Recently, a lot of attention has rightly been paid to the female doctors of the Church – Sts. Teresa of Ávila, Catherine of Siena, Thérèse of Lisieux, and Hildegaard of Bingen – great mystical sisters who wrote profound works of theology, but did you know there’s an even smaller minority among the Doctors of the Church? There’s only one Doctor of the Church who was clergy, but received higher orders than deacon: St. Ephrem the Syrian.
You may never have heard of him, but I bet you’ll wish you had. Why? What was his contribution?
St. Ephrem the Syrian wrote more than 400 extant hymns, many of which are still in use among Eastern Christians. They included deep mystical imagery, philosophical observations, and theological commentaries, including an entire branch of hymnody known as the Hymns Against Heresies. It’s unknown whether setting arguments against Arianism to music was terribly effective, but I’m betting it’s still a good read.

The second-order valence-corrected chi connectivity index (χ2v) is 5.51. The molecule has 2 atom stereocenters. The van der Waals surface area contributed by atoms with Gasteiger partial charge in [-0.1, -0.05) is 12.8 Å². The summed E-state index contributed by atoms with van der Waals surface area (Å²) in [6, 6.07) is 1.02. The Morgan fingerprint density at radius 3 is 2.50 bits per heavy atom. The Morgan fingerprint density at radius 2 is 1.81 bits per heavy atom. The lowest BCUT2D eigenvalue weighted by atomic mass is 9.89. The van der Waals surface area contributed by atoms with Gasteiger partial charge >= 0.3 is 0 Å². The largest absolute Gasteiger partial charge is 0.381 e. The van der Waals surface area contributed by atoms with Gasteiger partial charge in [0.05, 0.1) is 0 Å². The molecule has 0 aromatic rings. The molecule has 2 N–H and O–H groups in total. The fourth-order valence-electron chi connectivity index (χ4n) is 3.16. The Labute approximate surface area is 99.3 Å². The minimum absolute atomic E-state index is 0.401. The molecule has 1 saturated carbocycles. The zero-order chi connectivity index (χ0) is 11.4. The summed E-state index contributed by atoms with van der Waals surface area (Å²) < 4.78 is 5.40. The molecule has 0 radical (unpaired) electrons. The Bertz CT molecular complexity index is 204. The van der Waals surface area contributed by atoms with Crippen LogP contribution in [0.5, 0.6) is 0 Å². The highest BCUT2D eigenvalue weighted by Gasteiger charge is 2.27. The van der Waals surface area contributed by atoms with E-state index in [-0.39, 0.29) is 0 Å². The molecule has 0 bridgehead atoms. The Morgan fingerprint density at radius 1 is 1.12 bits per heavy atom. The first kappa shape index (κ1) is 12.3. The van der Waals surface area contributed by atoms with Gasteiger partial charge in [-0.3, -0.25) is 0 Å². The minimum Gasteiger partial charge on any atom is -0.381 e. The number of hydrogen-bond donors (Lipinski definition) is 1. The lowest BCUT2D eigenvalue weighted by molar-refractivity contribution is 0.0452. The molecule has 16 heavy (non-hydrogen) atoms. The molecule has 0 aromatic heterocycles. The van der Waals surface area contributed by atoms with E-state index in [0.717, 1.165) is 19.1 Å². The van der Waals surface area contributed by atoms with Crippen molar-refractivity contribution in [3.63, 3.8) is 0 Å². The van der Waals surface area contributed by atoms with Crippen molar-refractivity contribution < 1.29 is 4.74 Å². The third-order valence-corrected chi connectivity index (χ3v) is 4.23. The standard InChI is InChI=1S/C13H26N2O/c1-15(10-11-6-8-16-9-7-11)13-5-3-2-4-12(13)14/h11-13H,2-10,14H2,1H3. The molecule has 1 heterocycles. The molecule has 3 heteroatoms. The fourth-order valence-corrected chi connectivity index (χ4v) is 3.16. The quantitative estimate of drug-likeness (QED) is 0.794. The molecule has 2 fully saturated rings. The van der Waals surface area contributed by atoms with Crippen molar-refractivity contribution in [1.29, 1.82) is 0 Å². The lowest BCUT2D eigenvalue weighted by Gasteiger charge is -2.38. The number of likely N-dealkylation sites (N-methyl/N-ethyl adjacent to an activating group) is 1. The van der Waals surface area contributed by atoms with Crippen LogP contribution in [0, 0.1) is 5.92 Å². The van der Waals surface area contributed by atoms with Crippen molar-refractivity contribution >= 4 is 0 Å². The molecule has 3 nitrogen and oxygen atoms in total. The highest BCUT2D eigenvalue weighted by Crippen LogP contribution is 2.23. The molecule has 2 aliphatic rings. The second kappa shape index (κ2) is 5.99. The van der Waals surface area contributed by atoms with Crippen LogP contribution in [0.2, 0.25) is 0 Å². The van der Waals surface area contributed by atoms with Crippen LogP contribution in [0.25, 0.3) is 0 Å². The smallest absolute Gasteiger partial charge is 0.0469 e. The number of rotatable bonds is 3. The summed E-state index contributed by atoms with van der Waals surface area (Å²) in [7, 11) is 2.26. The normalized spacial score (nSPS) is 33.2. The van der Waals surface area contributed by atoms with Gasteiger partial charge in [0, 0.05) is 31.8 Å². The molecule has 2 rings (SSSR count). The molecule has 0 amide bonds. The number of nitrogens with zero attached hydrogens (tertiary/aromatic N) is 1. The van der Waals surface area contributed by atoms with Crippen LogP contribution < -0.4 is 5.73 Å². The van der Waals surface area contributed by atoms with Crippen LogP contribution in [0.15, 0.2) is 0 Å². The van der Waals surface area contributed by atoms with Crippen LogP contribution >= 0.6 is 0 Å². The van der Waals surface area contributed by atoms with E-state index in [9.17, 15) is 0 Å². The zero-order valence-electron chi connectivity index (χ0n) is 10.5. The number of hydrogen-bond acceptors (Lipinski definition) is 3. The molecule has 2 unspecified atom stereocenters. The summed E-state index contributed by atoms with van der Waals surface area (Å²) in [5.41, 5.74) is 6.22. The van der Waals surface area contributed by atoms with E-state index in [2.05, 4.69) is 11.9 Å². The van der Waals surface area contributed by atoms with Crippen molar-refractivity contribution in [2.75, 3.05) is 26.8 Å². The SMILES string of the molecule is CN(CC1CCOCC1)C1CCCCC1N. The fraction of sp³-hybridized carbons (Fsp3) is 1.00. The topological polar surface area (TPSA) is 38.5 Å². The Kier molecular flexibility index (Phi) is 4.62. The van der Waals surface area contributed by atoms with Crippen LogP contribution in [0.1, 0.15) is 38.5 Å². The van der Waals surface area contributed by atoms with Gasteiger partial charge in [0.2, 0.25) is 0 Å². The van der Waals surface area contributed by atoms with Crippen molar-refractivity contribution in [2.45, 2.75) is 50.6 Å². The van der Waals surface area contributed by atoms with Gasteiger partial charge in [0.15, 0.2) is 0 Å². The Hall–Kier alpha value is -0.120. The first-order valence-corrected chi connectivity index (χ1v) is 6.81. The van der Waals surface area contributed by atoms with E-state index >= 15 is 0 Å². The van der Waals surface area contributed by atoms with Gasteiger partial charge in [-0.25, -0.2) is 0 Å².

Music has a way of influencing our thoughts and actions. St. Ephrem knew this. We can always use more hymns that expound theological truths especially relevant to our own times. St. Ephrem, pray for us!